Additionally, you might want to avoid drinking or eating anything containing caffeine, alcohol, tea, chocolate, or hot spices. All of these foods can aggravate symptoms.
People who have acid reflux should not eat anything for at least 3 hours before bedtime. They may also want to avoid trigger foods, which can cause symptoms to worsen.
While eating before bed may not be the best idea for some people, it can benefit others — it may actually curb nighttime eating and aid weight loss.
Some evidence suggests that, rather than causing weight gain, eating a bedtime snack may help some people lose weight.
If you’re someone who tends to eat a big portion of your calories after dinner, having a structured snack after dinner instead of continually “grazing” can help to manage your appetite and may prevent overeating (12, 13).
In one 4-week study of adults who were night-snackers, participants who began eating one bowl of cereal and milk 90 minutes after dinner ate an average of 397 fewer calories per day (13).
Ultimately, participants lost an average of 1.85 pounds (0.84 kilograms) from this change alone (13).
This study suggests that adding a small after-dinner snack may help night-snackers feel satisfied enough to eat less than they would otherwise. Over time, it may also have the possible benefit of weight loss.
Getting enough sleep is very important, and sleep deprivation has been linked to overeating and weight gain (5, 14, 15).
There’s no evidence that a small, healthy snack before bed leads to weight gain. Just keep in mind your total daily calorie intake.
Therefore, if you feel that eating something before bed helps you fall asleep or stay asleep, it’s OK to do so.
Stabilized morning blood sugar
In the morning, your liver starts to produce extra glucose (blood sugar), which provides you with the energy you need to start the day.
This process causes scarcely any change in blood sugar for people without diabetes. However, some people with diabetes can’t produce enough insulin to manage the extra glucose from the blood.
For this reason, people with diabetes may wake up in the morning with high blood sugar, even if they haven’t eaten anything since the night before. This is called the Dawn Phenomenon (16, 17).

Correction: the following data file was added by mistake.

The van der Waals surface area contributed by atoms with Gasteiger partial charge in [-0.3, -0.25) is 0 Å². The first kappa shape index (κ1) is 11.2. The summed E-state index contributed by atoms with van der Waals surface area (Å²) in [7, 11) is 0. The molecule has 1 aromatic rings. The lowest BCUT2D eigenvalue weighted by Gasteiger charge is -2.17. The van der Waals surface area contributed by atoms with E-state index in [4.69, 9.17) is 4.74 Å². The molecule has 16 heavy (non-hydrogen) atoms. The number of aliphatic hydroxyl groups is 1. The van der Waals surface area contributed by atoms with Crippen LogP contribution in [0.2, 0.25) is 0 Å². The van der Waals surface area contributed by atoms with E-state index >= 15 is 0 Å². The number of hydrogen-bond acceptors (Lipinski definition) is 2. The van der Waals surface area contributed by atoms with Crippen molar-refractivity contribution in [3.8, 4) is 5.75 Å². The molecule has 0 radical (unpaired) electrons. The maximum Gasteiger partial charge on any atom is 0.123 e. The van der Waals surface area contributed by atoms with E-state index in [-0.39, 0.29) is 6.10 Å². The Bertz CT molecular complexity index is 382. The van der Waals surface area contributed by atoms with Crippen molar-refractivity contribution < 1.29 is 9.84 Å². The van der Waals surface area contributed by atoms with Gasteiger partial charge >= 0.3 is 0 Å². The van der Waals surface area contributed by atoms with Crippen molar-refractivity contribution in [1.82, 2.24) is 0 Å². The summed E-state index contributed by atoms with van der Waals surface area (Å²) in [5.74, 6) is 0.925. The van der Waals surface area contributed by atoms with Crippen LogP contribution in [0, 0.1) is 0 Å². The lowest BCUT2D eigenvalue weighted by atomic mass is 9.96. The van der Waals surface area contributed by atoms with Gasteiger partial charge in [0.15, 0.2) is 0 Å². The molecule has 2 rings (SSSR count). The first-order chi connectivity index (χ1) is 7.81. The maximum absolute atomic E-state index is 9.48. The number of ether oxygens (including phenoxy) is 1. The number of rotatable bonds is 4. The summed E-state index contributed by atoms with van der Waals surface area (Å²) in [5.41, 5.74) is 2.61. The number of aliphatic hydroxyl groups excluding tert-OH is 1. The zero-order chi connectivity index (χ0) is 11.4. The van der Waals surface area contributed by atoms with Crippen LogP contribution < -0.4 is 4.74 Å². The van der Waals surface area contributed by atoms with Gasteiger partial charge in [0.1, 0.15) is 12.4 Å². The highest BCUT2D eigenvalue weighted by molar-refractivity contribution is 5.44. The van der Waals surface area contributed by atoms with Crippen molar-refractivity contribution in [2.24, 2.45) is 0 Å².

Other people may experience nocturnal hypoglycemia or low blood sugar during the night, disturbing sleep (18).
If you experience either of these phenomena, you might need to talk to your healthcare provider about adjusting your medication.
A few studies have also suggested that a snack before bedtime may help prevent these changes in blood sugar by providing an additional energy source to help get you through the night (18, 19, 20).
However, since the research is mixed, it’s best to speak with your healthcare provider to decide what is best for you.
Having a structured bedtime snack may be beneficial, causing you to eat less at night or sleep better. It might also help to manage your blood sugar in some instances.
What should you eat before bed?
For most people, it’s perfectly OK to have a snack before bed.
There’s no recipe for the perfect bedtime snack, but there are some things you should keep in mind.
While eating before bed isn’t necessarily a bad thing, loading up on traditional dessert foods or junk foods such as ice cream, pie, or chips isn’t a good idea.
These foods, which are high in unhealthy fats and added sugars, trigger cravings and overeating. They make it very easy to exceed your daily calorie needs.
Eating before bed doesn’t necessarily make you gain weight, but filling up on these calorie-dense foods before bed certainly can, and it’s best to limit them.
If you have a sweet tooth, try some berries or a few squares of dark chocolate (unless the caffeine bothers you). Or, if salty snacks are what you prefer, have a handful of nuts instead.
The bottom line
Eating a snack before bed is fine for most people, but you should try to avoid eating excessively. Stick to minimally processed, nutrient-rich foods that may help you stay within your desired calorie limit for the day.